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Your home’s electrical system: What’s your responsibility?

Infographic: Homeowner Responsibilities: ElectricalElectricity is something we’re all apt to take it for granted — flip a switch, plug in an appliance, twist in a light bulb and everything automatically works, right? Yet a lot can go wrong with the electrical components in your home. Glitches may crop up with wiring, circuit breakers, wall outlets and more. These problems can range from annoying to downright dangerous — not to mention costly, since many electrical problems are not covered by homeowner insurance. As a homeowner, know what to check out — or it could be tough on your checkbook!

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WATCH: Ensure the safety of your home's electrical wiring system
  • Too much wattage in lights: Whether you use incandescent bulbs or the more modern compact fluorescent varieties, it’s important to have the right wattage. If you replaced a burned out bulb with a hotter one — perhaps to get more light — it can “cook” the fixture or nearby ceiling. Also: be extra careful of bulbs in any fixture with a “dimmer” feature (hint: if a dimmer switch feels very hot, that’s a sign you’re using too high of wattage lamps for the dimmer). If you have recessed lighting that turns itself off, and later back on, that’s another sign of higher-than-optimal wattage lamps being used or possibly the fixture made be covered with insulation causing it to overheat; this on-off safety feature is designed to prevent damage.
  • Lights dimming: Do lights suddenly dim, perhaps when a major appliance (dryer, microwave) comes on? That could mean your home wiring is insufficient, a potential fire hazard. This should be inspected by a qualified electrician.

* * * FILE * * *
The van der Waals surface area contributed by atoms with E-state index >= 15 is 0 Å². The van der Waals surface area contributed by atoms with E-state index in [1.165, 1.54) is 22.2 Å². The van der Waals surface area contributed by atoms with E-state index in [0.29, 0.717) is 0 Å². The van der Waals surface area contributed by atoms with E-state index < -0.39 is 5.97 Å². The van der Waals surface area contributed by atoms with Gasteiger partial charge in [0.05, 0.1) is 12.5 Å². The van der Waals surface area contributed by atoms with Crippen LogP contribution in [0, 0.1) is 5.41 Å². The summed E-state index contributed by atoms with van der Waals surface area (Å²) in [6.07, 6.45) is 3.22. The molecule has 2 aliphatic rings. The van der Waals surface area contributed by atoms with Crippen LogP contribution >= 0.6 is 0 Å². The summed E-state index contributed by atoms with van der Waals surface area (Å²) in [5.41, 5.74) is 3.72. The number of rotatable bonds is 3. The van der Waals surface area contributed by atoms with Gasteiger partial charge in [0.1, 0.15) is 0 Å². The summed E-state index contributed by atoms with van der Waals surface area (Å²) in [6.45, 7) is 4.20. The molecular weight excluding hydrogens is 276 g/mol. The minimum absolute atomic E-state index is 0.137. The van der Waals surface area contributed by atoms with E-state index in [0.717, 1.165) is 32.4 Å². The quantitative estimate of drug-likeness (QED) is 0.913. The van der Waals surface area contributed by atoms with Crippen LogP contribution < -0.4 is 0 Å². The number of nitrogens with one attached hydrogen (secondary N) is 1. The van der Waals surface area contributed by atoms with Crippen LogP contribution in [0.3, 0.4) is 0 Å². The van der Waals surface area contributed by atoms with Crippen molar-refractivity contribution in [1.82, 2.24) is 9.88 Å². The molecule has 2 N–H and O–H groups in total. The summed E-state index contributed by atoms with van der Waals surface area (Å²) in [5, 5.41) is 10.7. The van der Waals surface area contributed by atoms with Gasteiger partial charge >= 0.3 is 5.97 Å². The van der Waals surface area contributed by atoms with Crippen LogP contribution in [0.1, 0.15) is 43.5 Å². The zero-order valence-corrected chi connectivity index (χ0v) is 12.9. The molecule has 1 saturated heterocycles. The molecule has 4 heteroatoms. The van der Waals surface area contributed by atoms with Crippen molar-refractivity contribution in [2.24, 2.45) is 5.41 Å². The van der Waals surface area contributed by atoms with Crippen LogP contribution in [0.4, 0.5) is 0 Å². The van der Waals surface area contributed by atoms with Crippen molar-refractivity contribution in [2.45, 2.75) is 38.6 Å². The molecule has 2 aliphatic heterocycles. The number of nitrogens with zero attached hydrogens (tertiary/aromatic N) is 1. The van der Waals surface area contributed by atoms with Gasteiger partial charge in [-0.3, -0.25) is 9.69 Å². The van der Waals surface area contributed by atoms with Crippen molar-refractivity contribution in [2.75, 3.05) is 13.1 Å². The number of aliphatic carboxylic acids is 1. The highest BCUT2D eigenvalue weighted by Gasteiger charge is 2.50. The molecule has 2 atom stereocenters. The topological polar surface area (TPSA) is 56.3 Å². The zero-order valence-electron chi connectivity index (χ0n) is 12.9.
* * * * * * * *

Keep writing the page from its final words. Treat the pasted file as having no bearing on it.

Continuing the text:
• Faulty outlets: If a particular outlet in your house has trouble running items, and manipulating a cord-end tends to make an appliance go on and off, the outlet is probably worn out (springy receivers inside the outlet, which hold on to prongs, may be bent from multiple use). However, if many outlets are affected, it could point to a poor connection somewhere along the electrical circuit — a bigger problem.
  • Bare wires: Any bare wire visible on an appliance requires immediate attention; it can cause a shock or electrical fire. Turn off the appliance, unplug it, and don’t use it again until the wire is repaired (by a pro) or the item replaced.
  • An outdated system: If your home was built before the 1960s, it may not have current safety features throughout, such as three-prong receptacles or built-in GFCIs (ground-fault circuit interrupters), devices which sense problems and automatically shut off the power before a problem starts. Plus, any pre-owned house might have a hodgepodge of quick fixes — say, a wall unit might have been installed by a homeowner rather an a licensed professional. Additionally, aluminum wiring may have been used as a cost cutting measure.
  • Common sense: Be a steward of safety in your home. Here are some common-sense tips: no cords under carpets; never unplug a device by pulling the cord — reach down grasp the plug; be aware of burning odors; tripping breakers are a safety warning — resetting is not the cure; water and electricity don’t mix; use outdoor-rated cords when outdoors; never use a tool or appliance that has had the ground prong removed; electric outlets and panels must have covers installed; and if small children are in the home, kid-proof those outlets.

What other electrical hazards could be lurking in your home? Some might be visible, such as overloading outlets and too many extension cords. Others are likely hidden: box installation mistakes, the wrong insulation over recessed lighting, a poorly-placed smoke detector. Sound confusing? That’s why a licensed/certified electrician should inspect your home. Because what you don’t know can hurt you — and cost you.

Learn more about how to protect your home from electrical problems — and yourself from sudden, unexpected home repair expenses here — or call us at 855-235-1457.